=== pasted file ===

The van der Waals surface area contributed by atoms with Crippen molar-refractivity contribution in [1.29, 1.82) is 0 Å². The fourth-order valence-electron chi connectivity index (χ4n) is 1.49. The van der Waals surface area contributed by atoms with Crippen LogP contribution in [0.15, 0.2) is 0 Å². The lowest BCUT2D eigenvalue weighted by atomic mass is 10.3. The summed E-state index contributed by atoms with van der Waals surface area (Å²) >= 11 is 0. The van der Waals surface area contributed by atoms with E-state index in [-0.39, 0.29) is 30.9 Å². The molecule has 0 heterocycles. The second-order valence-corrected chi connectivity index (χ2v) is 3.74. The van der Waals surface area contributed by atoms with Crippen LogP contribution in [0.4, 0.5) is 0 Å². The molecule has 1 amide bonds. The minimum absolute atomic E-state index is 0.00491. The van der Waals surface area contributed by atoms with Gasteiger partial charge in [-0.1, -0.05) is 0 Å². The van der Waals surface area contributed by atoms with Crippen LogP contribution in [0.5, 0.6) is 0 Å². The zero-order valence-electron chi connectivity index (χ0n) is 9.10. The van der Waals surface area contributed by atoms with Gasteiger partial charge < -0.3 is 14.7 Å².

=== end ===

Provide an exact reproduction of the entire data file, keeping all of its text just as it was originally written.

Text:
The van der Waals surface area contributed by atoms with Crippen molar-refractivity contribution in [1.29, 1.82) is 0 Å². The fourth-order valence-electron chi connectivity index (χ4n) is 1.49. The van der Waals surface area contributed by atoms with Crippen LogP contribution in [0.15, 0.2) is 0 Å². The lowest BCUT2D eigenvalue weighted by atomic mass is 10.3. The summed E-state index contributed by atoms with van der Waals surface area (Å²) >= 11 is 0. The van der Waals surface area contributed by atoms with E-state index in [-0.39, 0.29) is 30.9 Å². The molecule has 0 heterocycles. The second-order valence-corrected chi connectivity index (χ2v) is 3.74. The van der Waals surface area contributed by atoms with Crippen LogP contribution in [0.4, 0.5) is 0 Å². The molecule has 1 amide bonds. The minimum absolute atomic E-state index is 0.00491. The van der Waals surface area contributed by atoms with Gasteiger partial charge in [-0.1, -0.05) is 0 Å². The van der Waals surface area contributed by atoms with Crippen LogP contribution in [0.5, 0.6) is 0 Å². The zero-order valence-electron chi connectivity index (χ0n) is 9.10. The van der Waals surface area contributed by atoms with Gasteiger partial charge < -0.3 is 14.7 Å².